This season, the new normal rewards weekday skiing even more than usual, at least for me. It’s not ticket availability or crowd issues; this year my family needs me more on the weekends.
The result is I’ve had fewer total ski days, with more day trips to Plattekill and reduced overnights at Gore. The skiing has been great this season, so it’s all good.
Still, before this trip I had only five days on my SKI3 Pass, four at Gore and one at Belleayre. With a chance of snow forecast for Tuesday of President’s Week, I planned to ski Gore on Sunday and Monday and Gore or Whiteface on Tuesday.
There hadn’t been much new snow in several days, and reports indicated healthy attendance at Gore, especially midweek. Nothing beyond a good lineup for first chair, but busier than the average weekday in a normal season. I knew the trees would be tracked and packed. My hope was to ski two days of packed out trees at Gore and then score some powder on Tuesday, before heading for home.
Now I must say, for me — and I’d venture to include other Gore tree skiing regulars in this too — the phrase “packed out trees” is decidedly not a pejorative term. At Gore we regularly ski packed out trees and many of us like it, dig it, even thrive on it.
Gore gets less snow that some might think, but the trees are generally closely cropped and the underlying bedrock is very smooth. We usually get into the trees after about 40 inches of natural snow, and if we can help it, we don’t come out until all the snow is gone.
On Sunday I came to the mountain alone, having done no legwork to find a ski partner. This lapse did not line up well with my strong desire to ski the trees all day long. My first temptation came at the top of Burnt Ridge. There was Barkeater, looking so fine.
I got off the quad and skated around to the glade entrance. I waited until three snowboarders dropped in and I fell in behind. It might have been safer to drop in ahead of them, but it seemed rude to do so. Instead I followed, trying to stay back, without losing contact.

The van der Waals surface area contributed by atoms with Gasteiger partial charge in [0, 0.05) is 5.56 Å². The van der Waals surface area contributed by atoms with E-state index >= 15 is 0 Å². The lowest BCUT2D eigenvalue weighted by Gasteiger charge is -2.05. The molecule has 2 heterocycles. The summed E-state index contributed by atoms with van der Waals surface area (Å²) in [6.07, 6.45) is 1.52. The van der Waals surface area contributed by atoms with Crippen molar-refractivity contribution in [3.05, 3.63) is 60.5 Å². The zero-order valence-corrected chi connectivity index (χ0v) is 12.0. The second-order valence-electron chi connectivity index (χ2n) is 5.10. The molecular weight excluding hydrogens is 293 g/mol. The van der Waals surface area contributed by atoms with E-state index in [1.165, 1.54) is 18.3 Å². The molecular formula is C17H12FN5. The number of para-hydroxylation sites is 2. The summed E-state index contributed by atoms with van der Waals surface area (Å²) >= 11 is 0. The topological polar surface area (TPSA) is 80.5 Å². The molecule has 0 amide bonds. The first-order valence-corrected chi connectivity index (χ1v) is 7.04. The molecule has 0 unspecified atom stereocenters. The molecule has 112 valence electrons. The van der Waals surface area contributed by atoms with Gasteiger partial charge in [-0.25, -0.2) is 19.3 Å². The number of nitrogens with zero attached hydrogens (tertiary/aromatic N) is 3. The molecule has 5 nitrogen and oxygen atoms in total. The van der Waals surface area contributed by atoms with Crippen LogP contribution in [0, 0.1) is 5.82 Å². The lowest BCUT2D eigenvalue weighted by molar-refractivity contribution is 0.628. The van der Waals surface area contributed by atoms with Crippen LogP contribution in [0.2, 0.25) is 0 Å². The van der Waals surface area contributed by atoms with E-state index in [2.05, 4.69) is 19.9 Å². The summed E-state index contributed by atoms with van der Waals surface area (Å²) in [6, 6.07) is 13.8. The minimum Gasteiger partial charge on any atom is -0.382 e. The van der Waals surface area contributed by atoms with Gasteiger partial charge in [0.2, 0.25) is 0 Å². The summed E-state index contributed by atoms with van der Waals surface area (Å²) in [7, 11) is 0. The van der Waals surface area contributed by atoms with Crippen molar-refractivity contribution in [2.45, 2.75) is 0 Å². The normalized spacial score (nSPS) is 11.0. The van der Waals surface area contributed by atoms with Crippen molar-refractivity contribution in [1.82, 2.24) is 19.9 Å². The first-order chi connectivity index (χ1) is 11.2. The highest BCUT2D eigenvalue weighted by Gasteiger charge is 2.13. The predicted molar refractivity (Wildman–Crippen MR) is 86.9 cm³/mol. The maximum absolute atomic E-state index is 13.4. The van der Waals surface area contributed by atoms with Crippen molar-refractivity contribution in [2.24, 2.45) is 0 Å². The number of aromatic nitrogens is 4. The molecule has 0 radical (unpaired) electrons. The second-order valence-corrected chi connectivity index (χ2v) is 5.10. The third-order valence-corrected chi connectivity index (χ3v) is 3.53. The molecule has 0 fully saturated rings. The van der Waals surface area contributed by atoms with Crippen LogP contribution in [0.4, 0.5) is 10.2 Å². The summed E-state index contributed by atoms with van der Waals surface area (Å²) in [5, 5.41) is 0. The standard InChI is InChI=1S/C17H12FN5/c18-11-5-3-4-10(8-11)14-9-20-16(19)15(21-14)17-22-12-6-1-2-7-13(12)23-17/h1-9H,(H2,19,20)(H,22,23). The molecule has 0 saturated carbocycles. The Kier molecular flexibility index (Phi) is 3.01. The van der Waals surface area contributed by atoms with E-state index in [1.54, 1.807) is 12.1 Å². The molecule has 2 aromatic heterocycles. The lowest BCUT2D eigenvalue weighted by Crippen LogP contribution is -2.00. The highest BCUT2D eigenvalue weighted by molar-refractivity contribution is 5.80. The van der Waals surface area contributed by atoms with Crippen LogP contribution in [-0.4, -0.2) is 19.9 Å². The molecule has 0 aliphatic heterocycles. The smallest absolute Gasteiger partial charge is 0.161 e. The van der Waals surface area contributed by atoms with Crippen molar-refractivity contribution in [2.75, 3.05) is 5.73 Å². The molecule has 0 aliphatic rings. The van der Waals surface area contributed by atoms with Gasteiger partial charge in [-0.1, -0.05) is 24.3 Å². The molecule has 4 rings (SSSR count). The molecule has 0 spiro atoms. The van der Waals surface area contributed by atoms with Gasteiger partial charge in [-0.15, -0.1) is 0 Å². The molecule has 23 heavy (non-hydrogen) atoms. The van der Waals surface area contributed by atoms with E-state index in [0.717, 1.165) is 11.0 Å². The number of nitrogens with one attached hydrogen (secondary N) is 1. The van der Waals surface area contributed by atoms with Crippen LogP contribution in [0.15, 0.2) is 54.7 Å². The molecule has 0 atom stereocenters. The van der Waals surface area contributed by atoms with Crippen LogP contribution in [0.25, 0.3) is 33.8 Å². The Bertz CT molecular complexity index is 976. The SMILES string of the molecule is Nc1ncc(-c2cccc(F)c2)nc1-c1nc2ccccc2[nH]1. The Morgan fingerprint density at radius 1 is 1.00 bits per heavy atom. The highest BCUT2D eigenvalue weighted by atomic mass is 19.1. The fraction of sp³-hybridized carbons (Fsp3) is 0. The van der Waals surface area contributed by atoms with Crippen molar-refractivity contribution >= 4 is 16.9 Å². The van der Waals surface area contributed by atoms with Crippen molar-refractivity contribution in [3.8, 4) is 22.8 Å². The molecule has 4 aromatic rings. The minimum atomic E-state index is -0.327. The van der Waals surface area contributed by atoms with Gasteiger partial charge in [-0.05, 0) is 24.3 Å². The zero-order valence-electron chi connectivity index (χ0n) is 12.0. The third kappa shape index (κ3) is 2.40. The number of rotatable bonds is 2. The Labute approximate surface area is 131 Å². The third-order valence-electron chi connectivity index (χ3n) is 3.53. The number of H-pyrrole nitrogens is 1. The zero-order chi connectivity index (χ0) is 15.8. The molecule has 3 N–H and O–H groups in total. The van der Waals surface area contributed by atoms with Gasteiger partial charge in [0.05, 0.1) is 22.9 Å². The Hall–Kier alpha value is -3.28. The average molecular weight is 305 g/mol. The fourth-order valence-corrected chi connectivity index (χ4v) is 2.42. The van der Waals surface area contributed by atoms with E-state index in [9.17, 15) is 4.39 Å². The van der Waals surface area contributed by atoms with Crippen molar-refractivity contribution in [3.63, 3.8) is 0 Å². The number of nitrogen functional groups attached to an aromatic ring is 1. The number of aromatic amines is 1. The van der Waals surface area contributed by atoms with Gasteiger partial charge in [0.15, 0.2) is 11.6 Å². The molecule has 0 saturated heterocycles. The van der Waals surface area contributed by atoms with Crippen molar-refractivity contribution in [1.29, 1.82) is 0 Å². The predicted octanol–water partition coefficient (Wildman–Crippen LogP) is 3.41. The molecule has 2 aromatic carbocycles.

On my next run in the trees, I dropped into Tahawas; it’s low angle, widely spaced and well-trafficked. I skied down to the North Chair, took Wood Out to the High Peaks Chair,and up to the summit. I’d thought I saw Bob K on the lift behind me, a few chairs from the top, but I wasn’t sure. I skied over to the entrance of Upper Steilhang and waited for a minute.
Apparently it was Bob and he’d seen me too, he skied right up to me. I asked him “Bob, what are you doing now?” He said, “I have a feeling my plans may be about to change. What are you doing?” I explained that I was looking for a partner for the trees.
We set off to methodically ski every single thing on Gore and Bear and Burnt Ridge. Bob led the way and I did everything I could to keep up. I skied until 2:30 thinking I should keep something in the tank, for Tuesday.
The next day I arrived alone again and skied all the same terrain. First chair at the Ski Bowl and over to Burnt Ridge. Boreas and Barkeater were roped so I decided to drop in to Tahawas. Telerider and family were also getting off the quad, but headed in the opposite direction, down Pipeline to the Ski Bowl. We shared that run in Tahawas trees and went our separate ways.
That was the moment that I abandoned the rule. Faced with the choice of trees or no trees, I chose trees. I was alone in the trees for the rest of the day. I headed up top where the snow was better and the cover was deeper.
By late morning it started to snow. The forecast was for light amounts and we probably got an inch or two. Sometimes a thin coating can make skiing harder, hiding exposed obstacles. But as mentioned earlier the cover was good, there were very few exposed rocks or trees. Throughout the afternoon, I found myself either first through, or at least with access to a line without a track, leaving me that thin powder to enjoy.
Right or wrong (ok probably wrong), I had the confidence to go in to the trees, because I had just been into all the same spots the day before. I did make a concerted effort to find other tree skiers, but at times I was truly alone. I know I need to be more conscientious about lining up partners, especially when the trees are in play.
When Tuesday’s storm swung too far north for Gore, I set my sights on Whiteface. I was ready to go at the right time, a rookie mistake left me stuck, waiting for a big truck with a chain to pull me out.
Even so, I was on the road before 8:30, and could have driven to Wilmington. But I made the call to head home to the flatlands. I was smiling after two sweet days of packed out trees at Gore.